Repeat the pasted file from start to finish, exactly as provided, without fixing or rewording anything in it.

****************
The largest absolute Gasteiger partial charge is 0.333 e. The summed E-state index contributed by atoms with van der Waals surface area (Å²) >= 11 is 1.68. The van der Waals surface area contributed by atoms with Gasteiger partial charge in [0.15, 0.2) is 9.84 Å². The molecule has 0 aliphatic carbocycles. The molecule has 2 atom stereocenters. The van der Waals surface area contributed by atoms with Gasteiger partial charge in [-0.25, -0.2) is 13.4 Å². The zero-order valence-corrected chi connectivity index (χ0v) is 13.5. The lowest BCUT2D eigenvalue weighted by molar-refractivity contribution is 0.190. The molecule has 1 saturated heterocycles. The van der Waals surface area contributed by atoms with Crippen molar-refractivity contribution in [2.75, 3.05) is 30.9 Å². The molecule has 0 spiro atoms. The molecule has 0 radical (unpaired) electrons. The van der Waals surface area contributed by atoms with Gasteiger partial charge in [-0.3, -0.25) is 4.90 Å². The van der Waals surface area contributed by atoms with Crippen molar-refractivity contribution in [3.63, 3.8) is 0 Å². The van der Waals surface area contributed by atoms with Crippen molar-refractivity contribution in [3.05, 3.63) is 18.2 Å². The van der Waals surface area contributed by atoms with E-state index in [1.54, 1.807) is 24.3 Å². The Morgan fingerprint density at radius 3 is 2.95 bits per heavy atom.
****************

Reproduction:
The largest absolute Gasteiger partial charge is 0.333 e. The summed E-state index contributed by atoms with van der Waals surface area (Å²) >= 11 is 1.68. The van der Waals surface area contributed by atoms with Gasteiger partial charge in [0.15, 0.2) is 9.84 Å². The molecule has 0 aliphatic carbocycles. The molecule has 2 atom stereocenters. The van der Waals surface area contributed by atoms with Gasteiger partial charge in [-0.25, -0.2) is 13.4 Å². The zero-order valence-corrected chi connectivity index (χ0v) is 13.5. The lowest BCUT2D eigenvalue weighted by molar-refractivity contribution is 0.190. The molecule has 1 saturated heterocycles. The van der Waals surface area contributed by atoms with Crippen molar-refractivity contribution in [2.75, 3.05) is 30.9 Å². The molecule has 0 spiro atoms. The molecule has 0 radical (unpaired) electrons. The van der Waals surface area contributed by atoms with Gasteiger partial charge in [-0.3, -0.25) is 4.90 Å². The van der Waals surface area contributed by atoms with Crippen molar-refractivity contribution in [3.63, 3.8) is 0 Å². The van der Waals surface area contributed by atoms with Crippen molar-refractivity contribution in [3.05, 3.63) is 18.2 Å². The van der Waals surface area contributed by atoms with E-state index in [1.54, 1.807) is 24.3 Å². The Morgan fingerprint density at radius 3 is 2.95 bits per heavy atom.